HMI Design - Key elements of the best practice
1. Look-and-feel of HMI simple - use colours that are easy to distinguish, text that is clear and concise, buttons only where necessary
2. Controls essential for the task at hand - Only include controls on an interface that are needed to operate the machine
3. Modes of operation - Multiple modes of operation e.g manual/automatic/remote / failure
4. Consolidate information into a single display screen - Need to split data across multiple screens based on your device? Then you need to consider how this will affect the user experience
5. Alarm limits/emergency stop buttons confusion - Need alarm limits if significant safety hazards arise but operators can become confused with too many alarms highlighted at once so keep these changes as minimal as possible
6. Check HMI design every six months - Use sensible task checklists to make sure the changes made are effective
Summary: Best Practice for HMI Design
1. Keep it simple with user-friendly interfaces that differentiate between colours (e.g green/red), minimal text, etc
2. Only include essential controls that allow operators to carry out the task at hand
3. For flexible control, employ multiple modes of operation e.g manual/automatic/remote / failure
4. Consolidate all necessary information into a single display screen rather than splitting data across multiple screens
5. Avoid alarm limits/emergency stop buttons because these can become confusing when prioritizing problems or errors
6. Check your design every six months against a sensible checklist that includes all of these key elements.
Industrial HMI Design - Simple vs Complex Screens
1. Keep the look-and-feel simple so it can be learned quickly
2. Only include controls that are essential to achieving a task in question
3. Multiple modes of operation for flexible control
4. Consolidate all possible information into a single display rather than splitting data into multiple screens
5. Avoid the use of alarm limits, emergency stop buttons, and shutdown devices because these can confuse when prioritizing problems or errors
6. Check your design every six months using a checklist that includes all of these items.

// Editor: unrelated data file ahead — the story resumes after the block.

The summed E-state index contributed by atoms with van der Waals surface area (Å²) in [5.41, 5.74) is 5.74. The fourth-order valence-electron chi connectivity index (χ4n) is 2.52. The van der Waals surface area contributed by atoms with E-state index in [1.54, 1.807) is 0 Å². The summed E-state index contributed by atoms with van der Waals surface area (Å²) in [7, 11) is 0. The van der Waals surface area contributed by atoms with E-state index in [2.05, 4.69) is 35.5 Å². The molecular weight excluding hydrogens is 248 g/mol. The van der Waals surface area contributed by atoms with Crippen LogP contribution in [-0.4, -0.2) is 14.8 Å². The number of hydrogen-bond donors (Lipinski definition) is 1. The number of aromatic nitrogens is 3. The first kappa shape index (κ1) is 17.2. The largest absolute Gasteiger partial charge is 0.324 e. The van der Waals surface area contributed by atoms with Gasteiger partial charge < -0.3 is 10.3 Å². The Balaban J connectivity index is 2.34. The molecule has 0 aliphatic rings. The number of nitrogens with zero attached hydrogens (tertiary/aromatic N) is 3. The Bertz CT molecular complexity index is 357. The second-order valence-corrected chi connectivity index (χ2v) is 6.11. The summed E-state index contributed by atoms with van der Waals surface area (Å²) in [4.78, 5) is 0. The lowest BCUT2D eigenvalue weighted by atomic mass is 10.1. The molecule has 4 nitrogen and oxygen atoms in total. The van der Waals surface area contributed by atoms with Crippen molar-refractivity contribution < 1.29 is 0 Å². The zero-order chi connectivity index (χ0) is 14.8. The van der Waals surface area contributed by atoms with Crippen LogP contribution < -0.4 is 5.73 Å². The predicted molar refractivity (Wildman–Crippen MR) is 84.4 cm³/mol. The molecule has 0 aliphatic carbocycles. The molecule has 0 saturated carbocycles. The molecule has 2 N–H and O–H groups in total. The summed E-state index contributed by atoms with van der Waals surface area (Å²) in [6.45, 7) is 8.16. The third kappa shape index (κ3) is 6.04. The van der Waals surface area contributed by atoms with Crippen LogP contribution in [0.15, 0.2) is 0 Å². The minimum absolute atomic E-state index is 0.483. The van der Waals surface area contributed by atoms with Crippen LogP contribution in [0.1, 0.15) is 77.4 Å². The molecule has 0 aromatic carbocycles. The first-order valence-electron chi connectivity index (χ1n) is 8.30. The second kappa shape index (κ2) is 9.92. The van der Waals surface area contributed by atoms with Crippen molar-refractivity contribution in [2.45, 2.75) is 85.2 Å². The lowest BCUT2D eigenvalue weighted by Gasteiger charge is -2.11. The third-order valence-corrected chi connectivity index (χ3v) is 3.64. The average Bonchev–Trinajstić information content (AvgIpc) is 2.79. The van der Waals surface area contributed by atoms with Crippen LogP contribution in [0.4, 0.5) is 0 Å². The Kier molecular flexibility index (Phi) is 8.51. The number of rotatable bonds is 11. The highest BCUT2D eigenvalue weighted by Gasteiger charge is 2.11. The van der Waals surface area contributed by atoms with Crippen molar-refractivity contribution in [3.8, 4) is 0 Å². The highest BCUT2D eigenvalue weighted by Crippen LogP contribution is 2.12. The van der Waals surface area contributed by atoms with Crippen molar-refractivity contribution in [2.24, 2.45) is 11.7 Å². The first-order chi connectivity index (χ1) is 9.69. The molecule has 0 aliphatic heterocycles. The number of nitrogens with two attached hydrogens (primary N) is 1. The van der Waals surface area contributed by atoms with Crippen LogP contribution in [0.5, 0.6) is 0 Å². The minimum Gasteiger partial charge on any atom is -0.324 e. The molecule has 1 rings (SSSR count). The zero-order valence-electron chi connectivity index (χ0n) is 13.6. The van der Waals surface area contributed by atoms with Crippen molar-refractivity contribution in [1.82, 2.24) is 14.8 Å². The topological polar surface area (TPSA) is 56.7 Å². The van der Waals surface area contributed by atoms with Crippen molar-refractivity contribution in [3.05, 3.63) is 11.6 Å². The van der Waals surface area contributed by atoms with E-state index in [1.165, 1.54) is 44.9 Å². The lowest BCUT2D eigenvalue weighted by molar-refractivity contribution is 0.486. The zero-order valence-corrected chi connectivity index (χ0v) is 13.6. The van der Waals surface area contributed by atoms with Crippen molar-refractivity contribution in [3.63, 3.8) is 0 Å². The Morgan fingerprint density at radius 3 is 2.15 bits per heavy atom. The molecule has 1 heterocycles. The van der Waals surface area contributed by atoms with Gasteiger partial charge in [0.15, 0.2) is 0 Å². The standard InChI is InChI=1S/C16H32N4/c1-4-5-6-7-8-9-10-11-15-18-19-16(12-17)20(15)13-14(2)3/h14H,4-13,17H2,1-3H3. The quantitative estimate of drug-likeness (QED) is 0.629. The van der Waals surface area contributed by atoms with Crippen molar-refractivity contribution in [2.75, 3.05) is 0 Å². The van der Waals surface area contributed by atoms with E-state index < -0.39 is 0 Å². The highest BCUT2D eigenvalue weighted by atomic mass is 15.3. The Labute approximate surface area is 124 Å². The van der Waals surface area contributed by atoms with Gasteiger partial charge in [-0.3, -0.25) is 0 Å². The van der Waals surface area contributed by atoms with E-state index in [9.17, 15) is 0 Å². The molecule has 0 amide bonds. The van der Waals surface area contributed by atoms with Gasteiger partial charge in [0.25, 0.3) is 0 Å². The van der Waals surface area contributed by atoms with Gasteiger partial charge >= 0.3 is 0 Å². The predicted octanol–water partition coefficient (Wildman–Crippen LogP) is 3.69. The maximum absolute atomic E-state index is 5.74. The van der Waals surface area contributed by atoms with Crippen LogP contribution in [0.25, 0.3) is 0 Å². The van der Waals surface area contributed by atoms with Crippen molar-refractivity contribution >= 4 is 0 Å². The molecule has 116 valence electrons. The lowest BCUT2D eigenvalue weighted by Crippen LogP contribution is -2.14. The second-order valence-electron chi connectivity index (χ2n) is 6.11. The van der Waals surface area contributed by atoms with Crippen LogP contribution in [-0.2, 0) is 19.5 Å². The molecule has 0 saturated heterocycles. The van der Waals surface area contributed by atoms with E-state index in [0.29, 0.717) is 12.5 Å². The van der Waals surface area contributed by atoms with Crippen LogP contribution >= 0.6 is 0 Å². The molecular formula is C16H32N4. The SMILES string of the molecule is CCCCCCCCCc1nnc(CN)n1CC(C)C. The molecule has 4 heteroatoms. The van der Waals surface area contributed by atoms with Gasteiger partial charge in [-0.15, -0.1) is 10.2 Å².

HMI Systems - Choosing the Right HMI Hardware
1. Ensure your hardware uses a standard operating system so your HMI can be purchased from many different suppliers
2. Use intuitive hardware that is simple to operate and install
3. Consider how you will connect the hardware so it operates efficiently with other devices on site with control systems
4. Keep it simple, small, flexible, tactile, solid-state, network-ready* (*depending on which OS choice)
5. Regularly check these areas by asking questions like: How easy is the hardware to understand? Can I change the software to suit my needs? What are its shortcomings?
Advanced SCADA Solutions - Understanding Your Needs for Your Industrial Automation Project
1. Ensure your requirements match the capabilities of an advanced SCADA system
2. Decide whether a PLM or PLC solution is best for your project
3. Understand the flexibility of an advanced SCADA system as it relates to your project
4. If you need a more advanced solution, ensure an advanced SCADA system is flexible enough to handle all of your needs and regularly test its capabilities
5. Regularly ask questions like: How does the software help streamline my manufacturing process? How robust are the operators I can choose from? Is there a common platform across all devices used in my plant if they do differ from device to device?
In conclusion, implementing Industry 4.0 concepts is not something that should be rushed into because improving efficiency with significant new technologies can have some serious side effects if not carefully thought out. If you are looking to implement data capturing methods for optimization purposes, have a look at this guide on a collection of process data. For more guides on Industry 4.0 concepts and implementations, visit our blog often or subscribe to our monthly newsletter below.